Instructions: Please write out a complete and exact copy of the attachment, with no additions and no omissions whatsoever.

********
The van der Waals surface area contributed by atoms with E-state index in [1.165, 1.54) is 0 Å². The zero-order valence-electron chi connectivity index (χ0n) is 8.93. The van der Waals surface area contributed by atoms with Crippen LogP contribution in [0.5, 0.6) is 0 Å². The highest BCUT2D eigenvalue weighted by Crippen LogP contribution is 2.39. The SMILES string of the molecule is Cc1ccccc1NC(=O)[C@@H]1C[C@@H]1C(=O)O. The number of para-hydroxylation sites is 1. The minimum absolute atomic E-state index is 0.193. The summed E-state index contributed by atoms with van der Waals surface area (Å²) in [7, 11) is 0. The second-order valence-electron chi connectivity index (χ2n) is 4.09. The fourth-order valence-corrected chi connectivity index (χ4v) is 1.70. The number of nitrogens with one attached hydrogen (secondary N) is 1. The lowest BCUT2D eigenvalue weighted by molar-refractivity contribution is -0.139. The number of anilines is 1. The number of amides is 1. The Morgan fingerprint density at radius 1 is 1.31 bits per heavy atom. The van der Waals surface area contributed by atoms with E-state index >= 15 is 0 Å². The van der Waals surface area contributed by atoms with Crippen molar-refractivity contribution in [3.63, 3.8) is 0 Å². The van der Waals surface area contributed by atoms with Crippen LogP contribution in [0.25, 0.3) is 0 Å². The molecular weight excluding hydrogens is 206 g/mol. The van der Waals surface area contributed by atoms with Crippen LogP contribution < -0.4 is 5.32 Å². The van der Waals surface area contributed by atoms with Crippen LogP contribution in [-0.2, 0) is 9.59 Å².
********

The van der Waals surface area contributed by atoms with E-state index in [1.165, 1.54) is 0 Å². The zero-order valence-electron chi connectivity index (χ0n) is 8.93. The van der Waals surface area contributed by atoms with Crippen LogP contribution in [0.5, 0.6) is 0 Å². The highest BCUT2D eigenvalue weighted by Crippen LogP contribution is 2.39. The SMILES string of the molecule is Cc1ccccc1NC(=O)[C@@H]1C[C@@H]1C(=O)O. The number of para-hydroxylation sites is 1. The minimum absolute atomic E-state index is 0.193. The summed E-state index contributed by atoms with van der Waals surface area (Å²) in [7, 11) is 0. The second-order valence-electron chi connectivity index (χ2n) is 4.09. The fourth-order valence-corrected chi connectivity index (χ4v) is 1.70. The number of nitrogens with one attached hydrogen (secondary N) is 1. The lowest BCUT2D eigenvalue weighted by molar-refractivity contribution is -0.139. The number of anilines is 1. The number of amides is 1. The Morgan fingerprint density at radius 1 is 1.31 bits per heavy atom. The van der Waals surface area contributed by atoms with E-state index >= 15 is 0 Å². The van der Waals surface area contributed by atoms with Crippen molar-refractivity contribution in [3.63, 3.8) is 0 Å². The van der Waals surface area contributed by atoms with Crippen LogP contribution in [0.25, 0.3) is 0 Å². The molecular weight excluding hydrogens is 206 g/mol. The van der Waals surface area contributed by atoms with Crippen LogP contribution < -0.4 is 5.32 Å². The van der Waals surface area contributed by atoms with Crippen LogP contribution in [-0.2, 0) is 9.59 Å².